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Influx of Afghan refugees and their rights

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Historically, there has always been some movement of individuals and groups across Pak-Afghan border. Owing to presence of same ethno-linguistic groups on both sides of border. In 1893 this region was considered as “buffer zone” under British rule. And, after the partition Pakistan inherited this “buffer zone” and renamed as FATA. However, it remained outside of full grief of Pakistani constitution until March 2018. This reflects that the movement across the border was difficult to regulate. Yet the inflow and outflow across the border was limited between 1947-1970. In fact, influx of Afghan refugees augmented since 1970s when her political situations changed.
Afghanistan’s political conditions changed in 1973 when, Daoud Khan along with military support overthrown kingship of Zahir Shah. And, this coup was followed by aggressive socialist inspired state centralization. Consequently, thousand of Afghans migrated to Pakistan. The state centralization narrative exacerbated with rise of communist People’s Democratic Party of Afghanistan (PDPA) in 1970s. In April 1978, PDPA took over and killed Daoud Khan in “Sure Revelation” but, the masses strongly resisted across the country. However, this led to more spontaneous movement of individual and groups to Pakistan.
By end of 1979 there were more than 400,000 Afghan refugees in Pakistan and PDPA requested support from Soviet Union to crush the resistance they faced. Soviet Union started war in Afghanistan which resulted in humanitarian crisis. Consequently, At the end of war there were four to five million Afghans sought refuge in Pakistan. At that time Pakistan warmly welcomed Afghan refugees owing to her political interest.
Unfortunately, the end of Soviet-Afghan War gave birth to civil war in Afghanistan. As during 1989, different factions of Mujahedeen returned to Afghanistan and made competing climes to power. Mujahideen forced PDPA out of power in 1992, and persecuted PDAP civil servants. The result was a new wave of immigrants to Pakistan.
Finally, it was ” War on Terror ” which compelled Afghan refugees to seek refuge in Pakistan. In October 2001, the US invaded Afghanistan after holding Taliban government responsible for terrorist attacks of September 11. Surprisingly, this time Pakistan under the Presidentship of Pervez Musharraf allied with U.S and tried to distance itself from Taliban, though, Pakistan had clear cut links with Taliban. In fact, they were residing in Pakistan.
Currently Pakistan host some 2.4 million Afghan refugees. But it was not a party to either 1951 Convention related to the status of refugees or its 1967 Protocol. Moreover, Pakistan has no official refugee law. Regardless, 2003 Tripartite agreement among Pakistan, Afghanistan and UNHCR bound to facilitate repatriation and ensure refugees rights and privileges. In addition to, Pakistan is bound by norms of customary international law related to the treatment and protection of refugees, including principle of non-refoulement. Similarly, Pakistan has ratified other major human rights conventions which provide political, economic, civic and social rights to everyone residing within its territory, including refugees.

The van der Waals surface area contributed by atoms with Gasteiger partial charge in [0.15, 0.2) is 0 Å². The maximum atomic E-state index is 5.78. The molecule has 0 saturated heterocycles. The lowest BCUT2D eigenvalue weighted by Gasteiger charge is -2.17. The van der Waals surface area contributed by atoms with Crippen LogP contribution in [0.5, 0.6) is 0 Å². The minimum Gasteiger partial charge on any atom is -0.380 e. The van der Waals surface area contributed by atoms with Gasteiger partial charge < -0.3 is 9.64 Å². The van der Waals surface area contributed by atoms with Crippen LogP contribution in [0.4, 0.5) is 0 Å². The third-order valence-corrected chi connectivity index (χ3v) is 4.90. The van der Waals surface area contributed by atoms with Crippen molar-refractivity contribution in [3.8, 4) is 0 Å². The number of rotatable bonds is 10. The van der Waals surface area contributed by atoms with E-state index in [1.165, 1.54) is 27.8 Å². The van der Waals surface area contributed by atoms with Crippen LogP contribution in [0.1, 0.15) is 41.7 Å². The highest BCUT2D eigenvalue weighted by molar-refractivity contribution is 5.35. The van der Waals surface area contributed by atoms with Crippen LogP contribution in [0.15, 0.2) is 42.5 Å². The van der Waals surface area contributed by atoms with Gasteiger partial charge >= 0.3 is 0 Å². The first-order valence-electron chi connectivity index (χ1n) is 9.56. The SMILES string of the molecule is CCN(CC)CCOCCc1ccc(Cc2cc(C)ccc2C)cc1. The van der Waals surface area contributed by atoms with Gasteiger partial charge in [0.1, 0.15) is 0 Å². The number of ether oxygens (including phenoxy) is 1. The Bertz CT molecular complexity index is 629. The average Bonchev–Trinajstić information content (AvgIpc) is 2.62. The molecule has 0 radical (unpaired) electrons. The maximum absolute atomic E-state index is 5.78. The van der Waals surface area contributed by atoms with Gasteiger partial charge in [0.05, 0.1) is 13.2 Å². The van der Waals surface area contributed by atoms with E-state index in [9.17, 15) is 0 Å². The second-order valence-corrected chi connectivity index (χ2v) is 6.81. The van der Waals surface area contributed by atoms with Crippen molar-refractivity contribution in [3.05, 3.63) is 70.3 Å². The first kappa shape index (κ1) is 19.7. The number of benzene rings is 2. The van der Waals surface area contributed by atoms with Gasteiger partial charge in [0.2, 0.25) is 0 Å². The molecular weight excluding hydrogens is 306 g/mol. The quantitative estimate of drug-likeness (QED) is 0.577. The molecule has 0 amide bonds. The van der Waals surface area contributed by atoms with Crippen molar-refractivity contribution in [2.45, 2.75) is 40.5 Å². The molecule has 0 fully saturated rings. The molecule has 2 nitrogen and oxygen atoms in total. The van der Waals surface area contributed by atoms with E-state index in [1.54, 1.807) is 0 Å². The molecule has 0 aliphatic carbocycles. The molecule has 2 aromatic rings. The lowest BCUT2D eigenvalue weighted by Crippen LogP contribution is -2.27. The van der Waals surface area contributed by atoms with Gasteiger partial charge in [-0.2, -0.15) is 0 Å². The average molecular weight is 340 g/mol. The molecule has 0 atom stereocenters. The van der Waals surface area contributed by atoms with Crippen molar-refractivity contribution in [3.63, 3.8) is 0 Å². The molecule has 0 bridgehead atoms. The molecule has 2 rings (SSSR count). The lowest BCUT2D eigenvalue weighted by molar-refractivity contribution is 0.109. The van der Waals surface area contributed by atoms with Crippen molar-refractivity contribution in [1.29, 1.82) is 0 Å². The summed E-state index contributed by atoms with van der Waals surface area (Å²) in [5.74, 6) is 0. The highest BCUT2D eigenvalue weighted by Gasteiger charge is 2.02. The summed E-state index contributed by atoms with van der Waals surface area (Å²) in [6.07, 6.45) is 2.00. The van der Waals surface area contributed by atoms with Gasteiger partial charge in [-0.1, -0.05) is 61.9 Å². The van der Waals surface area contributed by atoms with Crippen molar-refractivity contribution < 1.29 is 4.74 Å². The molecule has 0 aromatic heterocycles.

On the other hand, most of the refugees are not entitled to citizenship. Even the status of their children born in Pakistan remains ambiguous. They have limited access to public schools, health care and courts. Majority of the refugees live below or near to poverty line, residing in slums/camps. And, have only access to informal sector for earning livelihood. These conditions are further augmented by social-xenophobia, adverse treatment and discrimination at the hands of police, who often arrest refugees for alleged violations of The Foreigners Act 1946. Even these vulnerable population have been ignored during the first wave of COVID-19, as government lunched the “Ehsaas Program” in order to provide financial relief to its citizen but no such measures were taken for Afghan refugees. Same is true in its second wave.
To sum up, Pakistan cannot afford to neglect its refugee population. And, need to rethink about its policies towards Afghan refugees. Especially about the status of refugees living in Pakistan for more than fifty years. The government of Pakistan must provide free education and basic health care services and need to comply with the conventions signed by Pakistan with international agencies of human rights. In fact, these refugees deserve special consideration from all stake holders.